Annie Matheson

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Annie Matheson (1853–1924) was a British Victorian era poet. She was known to have written one of the first biographies of Florence Nightingale as well as several volumes of meditative and lyrical poetry. Because her poems were primarily centered on the ethical and spiritual experience of life, several Christian denominations have been known to appreciate her work. As evidenced by her several publications, she greatly advocated for the alleviation of poverty and social injustice in hope of reform.[1] She contributed to several contemporary periodicals by writing short essays and biographies. Although she published several works, there is no significant biographical account of Matheson's life.

Life[edit]

Annie Matheson was born in Blackheath, Kent on 29 March 1853.[2] She was the daughter of Rev. James Matheson, a Congregationalist minister in Nottingham and his wife Elizabeth née Cripps, and older sister to Percy Ewing Matheson besides 9 other siblings.[3][4][5] Privately educated in Nottingham, Matheson discovered a passion for writing as she began to contribute to literary journalism.[6] Her religious family background seems to have greatly influenced her outlook and writing.[1] Her work exhibited both selflessness and confidence. Though one of a large family, she neither married nor had children. The 1911 England Census records her as living at the age of fifty-eight at Beutham, Maybury Hill, Woking as a "spinster" and head of the household, whose occupation was literature and journalism.[7]

Literary Work[edit]

At the age of thirty-seven, she published her first book, The Religion of Humanity and Other Poems (1890). In 1899, Matheson published Selected Poems Old and New as a compilation of popular shorter poems.[6] Many preceding publications encompassed her strong faith and the beauty of God's nature. In her book, Leave of Prose...With Two Studies by May Sinclair (1912), her writing shifted to a more social-critical perspective as she evaluated hard work and knowledge. Children were her primary audience as she wrote The Story of a Brave Child: A Child's Life of Joan of Arc (1910) because she wanted them to understand the power of faith upon an individual.[1]

In her well-known book Florence Nightingale: A biography (1913), Matheson described Nightingale's greatest accomplishment, the invention of modern nursing, in 374 pages. She acknowledged Nightingale's generous motivations and tireless efforts during the Crimean War to care for the British wounded. By reading this biography, contemporary readers learned of Nightingale's campaign for sanitation and her establishment of public-healthcare in Britain.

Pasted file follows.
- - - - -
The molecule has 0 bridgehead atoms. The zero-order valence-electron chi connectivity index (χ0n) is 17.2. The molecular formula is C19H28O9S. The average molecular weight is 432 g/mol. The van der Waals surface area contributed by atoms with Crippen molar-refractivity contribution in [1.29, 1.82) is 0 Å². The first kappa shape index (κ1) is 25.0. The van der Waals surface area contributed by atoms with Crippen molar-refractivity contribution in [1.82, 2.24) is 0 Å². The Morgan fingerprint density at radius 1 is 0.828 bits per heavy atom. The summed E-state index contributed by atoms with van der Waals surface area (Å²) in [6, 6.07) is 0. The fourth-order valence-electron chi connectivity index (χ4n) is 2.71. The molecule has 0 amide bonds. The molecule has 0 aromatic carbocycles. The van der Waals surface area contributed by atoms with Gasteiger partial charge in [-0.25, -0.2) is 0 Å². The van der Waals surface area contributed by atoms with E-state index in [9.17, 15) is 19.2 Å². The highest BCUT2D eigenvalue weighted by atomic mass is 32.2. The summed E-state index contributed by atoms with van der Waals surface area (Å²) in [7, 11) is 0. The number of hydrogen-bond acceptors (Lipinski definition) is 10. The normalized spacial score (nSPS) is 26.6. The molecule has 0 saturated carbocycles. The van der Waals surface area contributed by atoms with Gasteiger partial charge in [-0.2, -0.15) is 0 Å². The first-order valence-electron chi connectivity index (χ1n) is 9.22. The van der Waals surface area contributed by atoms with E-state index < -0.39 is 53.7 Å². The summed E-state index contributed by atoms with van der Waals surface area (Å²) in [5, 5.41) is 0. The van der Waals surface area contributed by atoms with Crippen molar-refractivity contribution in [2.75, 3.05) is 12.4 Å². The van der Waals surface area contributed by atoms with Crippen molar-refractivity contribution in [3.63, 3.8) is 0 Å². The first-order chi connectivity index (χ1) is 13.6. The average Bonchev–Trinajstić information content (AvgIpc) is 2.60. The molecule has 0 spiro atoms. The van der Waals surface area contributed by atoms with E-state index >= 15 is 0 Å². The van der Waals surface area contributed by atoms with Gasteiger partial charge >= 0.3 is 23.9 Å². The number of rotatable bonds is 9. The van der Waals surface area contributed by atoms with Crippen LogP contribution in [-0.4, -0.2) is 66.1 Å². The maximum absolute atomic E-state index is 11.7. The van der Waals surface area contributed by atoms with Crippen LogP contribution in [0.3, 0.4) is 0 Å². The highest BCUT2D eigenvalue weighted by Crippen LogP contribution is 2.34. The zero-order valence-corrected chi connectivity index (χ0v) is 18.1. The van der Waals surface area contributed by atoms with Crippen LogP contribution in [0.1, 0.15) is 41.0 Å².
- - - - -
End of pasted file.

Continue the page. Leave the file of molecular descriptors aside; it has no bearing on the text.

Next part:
Following this publication, Matheson returned to publishing several volumes for children in a series called "Rose and Dragon," which includes A Plain Friend (1920) However, the series was never finished due to her death on 16 March 1924 in London.[1][2][8]

Critical Reception[edit]

Critics of Matheson at St. James Gazette pointed out that she was "not one of those women poets who strive to write as men; she has the characteristics of her sex, and is before all things gentle, sympathetic, humane."[1] Others, like The Westminster Review, criticized her work as "poetry of the head and not the heart...which binds it and restraints it so as to let no free abandonment of utterance".[9] According to a critical essay by Alfred Miles, Matheson's The Religion of Humanity and Other Poems (1890), has "impressed those able to discriminate by its earnestness of purpose, nobility of thought, and distinction of style and form."[6]

Publications[edit]

References[edit]

  1. ^ a b c d e Boos, Florence (2001). "Late Nineteenth-and Early Twentieth-Century British Women Poets". Gale. Alt URL
  2. ^ a b Shaw, Dr Tony (18 November 2012). "Dr Tony Shaw: Annie Matheson (1853–1924) in Nottingham". Dr Tony Shaw. Retrieved 21 February 2019.
  3. ^ Class: RG 9; Piece: 2468; Folio: 59; Page: 11; GSU roll: 542975. Ancestry.com. 1861 England Census [database on-line]. Provo, Utah, USA: Ancestry.com Operations Inc, 2005. Census Returns of England and Wales, 1861. Kew, Surrey, England: The National Archives of the UK (TNA): Public Record Office (PRO), 1861.
  4. ^ Report and Transactions of the Devonshire Association for the Advancement of Science, Literature, and Art. ... 1917. p. 312.
  5. ^ Class: RG10; Piece: 3508; Folio: 51; Page: 38; GSU roll: 839746. Ancestry.com. 1871 England Census [database on-line]. Provo, Utah, USA: Ancestry.com Operations Inc, 2004. Census Returns of England and Wales, 1871. Kew, Surrey, England: The National Archives of the UK (TNA): Public Record Office (PRO), 1871.
  6. ^ a b c "Annie Matheson (1853-1924). Critical and Biographical Essay by Alfred H. Miles. Alfred H. Miles, ed. 1907. Women Poets of the Nineteenth Century". www.bartleby.com. Retrieved 21 February 2019.
  7. ^ "Annie Matheson." Class: RG14; Piece: 3028; Schedule Number: 46 Ancestry.com. 1911 England Census [database on-line]. Provo, Utah, USA: Ancestry.com Operations, Inc., 2011.Census Returns of England and Wales, 1911. Kew, Surrey, England: The National Archives of the UK (TNA), 1911.
  8. ^ "Ancestry Library Edition". ancestrylibrary.proquest.com. Retrieved 21 February 2019.
  9. ^ The Westminster Review. Baldwin, Cradock, and Joy. 1890.

External links[edit]